Remembering Philip eight years on, childlike joy still comes first to mind. Still scaling trees (in his 60s) in search of fruit. Recklessly befriending a teenage alligator. Running sideways and backward because it was more creative than running forward. Singing in bathtubs and tunnels where the acoustics were best. Reciting and writing poetry, playing guitar, singing … always singing … Filling my days with light and love.
Delighting in nieces and nephews who turned to him for stories, music, laughter, and confidences. Sunny, summer hours spent with Misha when he was little, inventing from the books they read together. They were Bilbo and Gandalf, and anyone they didn’t like was a goblin, dwarf, troll, or, worst of all, Smaug.
Saluting the sun. Sun gazing. Hugging trees. Hugging the ground.
His rolling laughter loosened constriction … diminished pettiness. Hints of something greater flowed through the honeyed warmth of his humor. Absurd limericks he’d scribbled and left tucked into books (that I found after he was gone) tickled and broke my heart all over again. Something about him was timelessly young. The archetypal puer aeternis, the eternal child. Even when undeniably ill and suffering.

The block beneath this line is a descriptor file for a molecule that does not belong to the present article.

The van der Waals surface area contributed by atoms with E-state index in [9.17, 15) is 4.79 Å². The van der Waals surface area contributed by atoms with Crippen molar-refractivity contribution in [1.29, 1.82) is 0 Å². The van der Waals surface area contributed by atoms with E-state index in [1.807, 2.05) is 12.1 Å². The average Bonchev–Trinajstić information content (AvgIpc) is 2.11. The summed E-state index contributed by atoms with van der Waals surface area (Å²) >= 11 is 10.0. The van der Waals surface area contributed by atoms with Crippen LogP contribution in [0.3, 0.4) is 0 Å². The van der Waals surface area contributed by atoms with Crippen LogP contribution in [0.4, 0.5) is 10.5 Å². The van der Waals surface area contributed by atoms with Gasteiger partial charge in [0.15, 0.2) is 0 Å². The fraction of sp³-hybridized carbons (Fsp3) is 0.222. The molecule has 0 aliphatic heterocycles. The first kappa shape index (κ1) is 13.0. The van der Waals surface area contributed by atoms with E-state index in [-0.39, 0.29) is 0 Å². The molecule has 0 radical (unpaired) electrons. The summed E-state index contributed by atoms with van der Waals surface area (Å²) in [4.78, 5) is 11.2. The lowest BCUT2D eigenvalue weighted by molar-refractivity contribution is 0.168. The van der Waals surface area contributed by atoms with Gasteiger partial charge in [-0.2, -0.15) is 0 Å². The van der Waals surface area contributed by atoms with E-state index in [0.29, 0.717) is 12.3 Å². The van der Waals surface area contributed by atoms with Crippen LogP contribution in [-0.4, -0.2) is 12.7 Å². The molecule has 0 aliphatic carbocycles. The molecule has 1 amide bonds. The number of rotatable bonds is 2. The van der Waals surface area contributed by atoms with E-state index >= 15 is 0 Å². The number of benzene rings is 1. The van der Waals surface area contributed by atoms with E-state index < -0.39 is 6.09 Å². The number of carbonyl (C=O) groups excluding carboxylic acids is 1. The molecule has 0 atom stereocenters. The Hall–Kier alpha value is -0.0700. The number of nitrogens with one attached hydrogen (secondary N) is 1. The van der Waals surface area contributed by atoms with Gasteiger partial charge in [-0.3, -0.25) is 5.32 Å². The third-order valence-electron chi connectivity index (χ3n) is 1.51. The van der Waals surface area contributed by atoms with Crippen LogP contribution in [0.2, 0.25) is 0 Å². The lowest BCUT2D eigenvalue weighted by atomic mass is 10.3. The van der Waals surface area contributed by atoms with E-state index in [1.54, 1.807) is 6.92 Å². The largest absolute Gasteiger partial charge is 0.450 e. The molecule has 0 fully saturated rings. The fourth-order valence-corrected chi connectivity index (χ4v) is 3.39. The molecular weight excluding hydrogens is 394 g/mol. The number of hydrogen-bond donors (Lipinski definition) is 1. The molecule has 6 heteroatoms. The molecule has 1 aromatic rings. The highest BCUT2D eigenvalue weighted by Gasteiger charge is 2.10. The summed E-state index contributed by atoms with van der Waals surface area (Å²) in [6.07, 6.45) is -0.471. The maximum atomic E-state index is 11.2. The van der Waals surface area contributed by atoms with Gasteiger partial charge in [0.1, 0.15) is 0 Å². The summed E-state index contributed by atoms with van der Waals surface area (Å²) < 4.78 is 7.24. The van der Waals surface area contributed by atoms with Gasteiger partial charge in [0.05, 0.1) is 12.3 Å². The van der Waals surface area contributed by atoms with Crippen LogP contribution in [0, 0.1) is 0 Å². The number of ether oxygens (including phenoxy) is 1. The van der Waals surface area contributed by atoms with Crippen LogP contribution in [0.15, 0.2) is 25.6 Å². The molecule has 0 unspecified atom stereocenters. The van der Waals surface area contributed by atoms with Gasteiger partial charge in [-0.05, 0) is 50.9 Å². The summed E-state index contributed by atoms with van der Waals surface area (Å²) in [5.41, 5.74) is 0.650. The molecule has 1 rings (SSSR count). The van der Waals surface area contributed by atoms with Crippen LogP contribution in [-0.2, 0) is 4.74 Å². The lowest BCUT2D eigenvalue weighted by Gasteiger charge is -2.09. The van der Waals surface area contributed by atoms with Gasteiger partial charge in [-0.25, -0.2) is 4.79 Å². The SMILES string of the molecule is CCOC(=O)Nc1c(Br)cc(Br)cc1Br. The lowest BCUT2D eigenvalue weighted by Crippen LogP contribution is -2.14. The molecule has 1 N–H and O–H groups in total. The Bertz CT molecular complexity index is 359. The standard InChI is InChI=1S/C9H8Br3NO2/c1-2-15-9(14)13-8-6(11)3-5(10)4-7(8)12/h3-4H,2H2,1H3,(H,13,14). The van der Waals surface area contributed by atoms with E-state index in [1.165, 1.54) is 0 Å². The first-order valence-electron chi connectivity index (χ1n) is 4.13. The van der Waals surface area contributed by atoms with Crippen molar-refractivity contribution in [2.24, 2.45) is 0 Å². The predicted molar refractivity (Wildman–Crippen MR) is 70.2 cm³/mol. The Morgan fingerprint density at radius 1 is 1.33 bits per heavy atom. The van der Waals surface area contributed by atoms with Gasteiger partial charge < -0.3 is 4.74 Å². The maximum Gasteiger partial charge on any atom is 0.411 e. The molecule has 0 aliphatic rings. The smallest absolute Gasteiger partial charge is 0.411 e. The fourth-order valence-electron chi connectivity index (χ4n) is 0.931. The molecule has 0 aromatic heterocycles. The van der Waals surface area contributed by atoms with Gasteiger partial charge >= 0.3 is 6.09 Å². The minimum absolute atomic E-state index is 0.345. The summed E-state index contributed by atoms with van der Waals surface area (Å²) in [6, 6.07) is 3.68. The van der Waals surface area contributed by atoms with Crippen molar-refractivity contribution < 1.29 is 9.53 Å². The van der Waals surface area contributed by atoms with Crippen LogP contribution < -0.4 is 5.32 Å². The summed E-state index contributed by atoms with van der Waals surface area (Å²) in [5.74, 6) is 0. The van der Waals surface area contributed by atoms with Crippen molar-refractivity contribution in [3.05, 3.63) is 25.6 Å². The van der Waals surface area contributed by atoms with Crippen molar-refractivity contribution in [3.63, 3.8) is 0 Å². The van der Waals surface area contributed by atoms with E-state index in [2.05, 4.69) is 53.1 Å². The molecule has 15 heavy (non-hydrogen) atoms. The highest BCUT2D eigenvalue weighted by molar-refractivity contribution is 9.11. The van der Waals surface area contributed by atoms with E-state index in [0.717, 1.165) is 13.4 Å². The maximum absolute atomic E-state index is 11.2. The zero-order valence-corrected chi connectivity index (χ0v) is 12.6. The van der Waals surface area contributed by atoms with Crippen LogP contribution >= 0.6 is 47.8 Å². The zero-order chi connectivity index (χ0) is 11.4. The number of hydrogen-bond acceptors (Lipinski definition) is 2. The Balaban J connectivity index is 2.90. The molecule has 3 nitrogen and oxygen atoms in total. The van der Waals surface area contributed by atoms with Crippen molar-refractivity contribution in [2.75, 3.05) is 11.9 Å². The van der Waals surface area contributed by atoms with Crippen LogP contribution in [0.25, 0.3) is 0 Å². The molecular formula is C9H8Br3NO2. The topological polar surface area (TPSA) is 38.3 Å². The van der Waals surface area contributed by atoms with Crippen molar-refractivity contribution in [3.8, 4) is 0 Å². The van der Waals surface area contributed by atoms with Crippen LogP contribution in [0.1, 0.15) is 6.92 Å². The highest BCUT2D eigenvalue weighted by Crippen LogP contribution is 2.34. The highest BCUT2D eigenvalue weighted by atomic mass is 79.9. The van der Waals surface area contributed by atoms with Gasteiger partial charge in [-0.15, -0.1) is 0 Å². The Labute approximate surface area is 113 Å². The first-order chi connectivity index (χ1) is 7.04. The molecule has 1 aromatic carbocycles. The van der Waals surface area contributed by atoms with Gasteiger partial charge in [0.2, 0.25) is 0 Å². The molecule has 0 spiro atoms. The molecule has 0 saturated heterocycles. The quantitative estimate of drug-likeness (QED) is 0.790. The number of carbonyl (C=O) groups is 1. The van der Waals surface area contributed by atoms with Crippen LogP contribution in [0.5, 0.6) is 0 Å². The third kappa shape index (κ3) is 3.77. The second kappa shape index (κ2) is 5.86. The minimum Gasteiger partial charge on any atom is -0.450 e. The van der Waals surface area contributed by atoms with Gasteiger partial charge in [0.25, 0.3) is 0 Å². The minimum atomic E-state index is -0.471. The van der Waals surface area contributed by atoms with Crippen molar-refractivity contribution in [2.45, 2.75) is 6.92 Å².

And then, in those final months, the senex emerged. A man, old but ethereal. Wise through suffering and the sensing of imminent mortality. So thin, the light shone through him. Lying on his bed in the Costa Rican retreat center, younger guests pulled up a chair to confide dreams, fears, and hopes. Calling on deep knowing that brought its own celestial atmosphere and texture, the air in the room grew dense. Holding a conflicted young man’s hand, leaning in to hear a woman’s secret, his words were lit candles. Pulling from sources of inspiration, all who were graced to be there felt lifted, embraced, entranced. We were awed. As was he. As Time and Fate pushed him inexorably closer to Death,.he became the best of himself … more than himself
Sending all my love and longing out into the Universe and toward you today … and always.